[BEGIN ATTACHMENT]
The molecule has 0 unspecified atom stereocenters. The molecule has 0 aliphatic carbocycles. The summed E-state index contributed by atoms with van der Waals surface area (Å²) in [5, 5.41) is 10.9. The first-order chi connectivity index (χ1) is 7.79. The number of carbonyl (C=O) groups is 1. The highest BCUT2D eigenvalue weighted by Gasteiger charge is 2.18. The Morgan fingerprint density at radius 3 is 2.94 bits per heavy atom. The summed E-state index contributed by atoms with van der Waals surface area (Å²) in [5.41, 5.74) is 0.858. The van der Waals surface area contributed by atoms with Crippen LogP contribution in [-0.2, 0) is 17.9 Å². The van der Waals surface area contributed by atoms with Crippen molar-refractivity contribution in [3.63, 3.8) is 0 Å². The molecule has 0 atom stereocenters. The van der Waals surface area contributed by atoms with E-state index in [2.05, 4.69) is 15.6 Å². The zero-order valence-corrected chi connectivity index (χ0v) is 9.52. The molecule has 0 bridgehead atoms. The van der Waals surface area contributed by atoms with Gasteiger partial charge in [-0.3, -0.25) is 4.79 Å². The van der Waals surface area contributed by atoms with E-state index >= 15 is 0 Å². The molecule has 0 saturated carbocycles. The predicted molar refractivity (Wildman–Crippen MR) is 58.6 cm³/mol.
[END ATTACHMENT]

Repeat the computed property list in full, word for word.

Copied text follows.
The molecule has 0 unspecified atom stereocenters. The molecule has 0 aliphatic carbocycles. The summed E-state index contributed by atoms with van der Waals surface area (Å²) in [5, 5.41) is 10.9. The first-order chi connectivity index (χ1) is 7.79. The number of carbonyl (C=O) groups is 1. The highest BCUT2D eigenvalue weighted by Gasteiger charge is 2.18. The Morgan fingerprint density at radius 3 is 2.94 bits per heavy atom. The summed E-state index contributed by atoms with van der Waals surface area (Å²) in [5.41, 5.74) is 0.858. The van der Waals surface area contributed by atoms with Crippen LogP contribution in [-0.2, 0) is 17.9 Å². The van der Waals surface area contributed by atoms with Crippen molar-refractivity contribution in [3.63, 3.8) is 0 Å². The molecule has 0 atom stereocenters. The van der Waals surface area contributed by atoms with E-state index in [2.05, 4.69) is 15.6 Å². The zero-order valence-corrected chi connectivity index (χ0v) is 9.52. The molecule has 0 bridgehead atoms. The van der Waals surface area contributed by atoms with Gasteiger partial charge in [-0.3, -0.25) is 4.79 Å². The van der Waals surface area contributed by atoms with E-state index >= 15 is 0 Å². The molecule has 0 saturated carbocycles. The predicted molar refractivity (Wildman–Crippen MR) is 58.6 cm³/mol.